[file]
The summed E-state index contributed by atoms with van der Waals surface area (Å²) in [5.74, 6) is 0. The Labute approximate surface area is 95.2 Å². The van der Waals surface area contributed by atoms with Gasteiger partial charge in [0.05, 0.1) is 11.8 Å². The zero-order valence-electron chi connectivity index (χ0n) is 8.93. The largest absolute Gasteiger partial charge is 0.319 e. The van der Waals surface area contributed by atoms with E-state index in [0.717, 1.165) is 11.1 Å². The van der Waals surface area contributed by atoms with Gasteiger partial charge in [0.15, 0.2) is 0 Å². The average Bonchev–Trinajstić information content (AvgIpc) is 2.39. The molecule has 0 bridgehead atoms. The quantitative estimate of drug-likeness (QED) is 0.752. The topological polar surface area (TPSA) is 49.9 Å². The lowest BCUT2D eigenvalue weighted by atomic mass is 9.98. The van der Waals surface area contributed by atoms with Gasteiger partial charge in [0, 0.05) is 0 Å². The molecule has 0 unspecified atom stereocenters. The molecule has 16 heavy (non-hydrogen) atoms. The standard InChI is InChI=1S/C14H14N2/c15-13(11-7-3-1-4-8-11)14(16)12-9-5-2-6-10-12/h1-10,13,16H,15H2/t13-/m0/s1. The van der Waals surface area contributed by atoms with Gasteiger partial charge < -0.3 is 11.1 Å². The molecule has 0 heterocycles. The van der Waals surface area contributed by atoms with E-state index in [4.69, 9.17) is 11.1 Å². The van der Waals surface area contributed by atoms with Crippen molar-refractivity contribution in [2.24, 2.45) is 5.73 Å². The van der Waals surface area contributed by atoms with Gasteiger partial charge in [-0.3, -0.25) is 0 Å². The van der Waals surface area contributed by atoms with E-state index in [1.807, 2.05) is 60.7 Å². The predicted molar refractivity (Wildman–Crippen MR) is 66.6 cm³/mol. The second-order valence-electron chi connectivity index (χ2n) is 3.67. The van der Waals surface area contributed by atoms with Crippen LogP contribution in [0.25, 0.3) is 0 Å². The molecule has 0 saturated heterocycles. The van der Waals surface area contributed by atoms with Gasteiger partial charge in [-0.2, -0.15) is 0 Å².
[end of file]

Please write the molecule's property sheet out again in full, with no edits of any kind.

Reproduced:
The summed E-state index contributed by atoms with van der Waals surface area (Å²) in [5.74, 6) is 0. The Labute approximate surface area is 95.2 Å². The van der Waals surface area contributed by atoms with Gasteiger partial charge in [0.05, 0.1) is 11.8 Å². The zero-order valence-electron chi connectivity index (χ0n) is 8.93. The largest absolute Gasteiger partial charge is 0.319 e. The van der Waals surface area contributed by atoms with E-state index in [0.717, 1.165) is 11.1 Å². The van der Waals surface area contributed by atoms with Gasteiger partial charge in [0.15, 0.2) is 0 Å². The average Bonchev–Trinajstić information content (AvgIpc) is 2.39. The molecule has 0 bridgehead atoms. The quantitative estimate of drug-likeness (QED) is 0.752. The topological polar surface area (TPSA) is 49.9 Å². The lowest BCUT2D eigenvalue weighted by atomic mass is 9.98. The van der Waals surface area contributed by atoms with Gasteiger partial charge in [0, 0.05) is 0 Å². The molecule has 0 unspecified atom stereocenters. The molecule has 16 heavy (non-hydrogen) atoms. The standard InChI is InChI=1S/C14H14N2/c15-13(11-7-3-1-4-8-11)14(16)12-9-5-2-6-10-12/h1-10,13,16H,15H2/t13-/m0/s1. The van der Waals surface area contributed by atoms with Gasteiger partial charge < -0.3 is 11.1 Å². The molecule has 0 heterocycles. The van der Waals surface area contributed by atoms with E-state index in [4.69, 9.17) is 11.1 Å². The van der Waals surface area contributed by atoms with Crippen molar-refractivity contribution in [2.24, 2.45) is 5.73 Å². The van der Waals surface area contributed by atoms with Gasteiger partial charge in [-0.3, -0.25) is 0 Å². The van der Waals surface area contributed by atoms with E-state index in [1.807, 2.05) is 60.7 Å². The predicted molar refractivity (Wildman–Crippen MR) is 66.6 cm³/mol. The second-order valence-electron chi connectivity index (χ2n) is 3.67. The van der Waals surface area contributed by atoms with Crippen LogP contribution in [0.25, 0.3) is 0 Å². The molecule has 0 saturated heterocycles. The van der Waals surface area contributed by atoms with Gasteiger partial charge in [-0.2, -0.15) is 0 Å².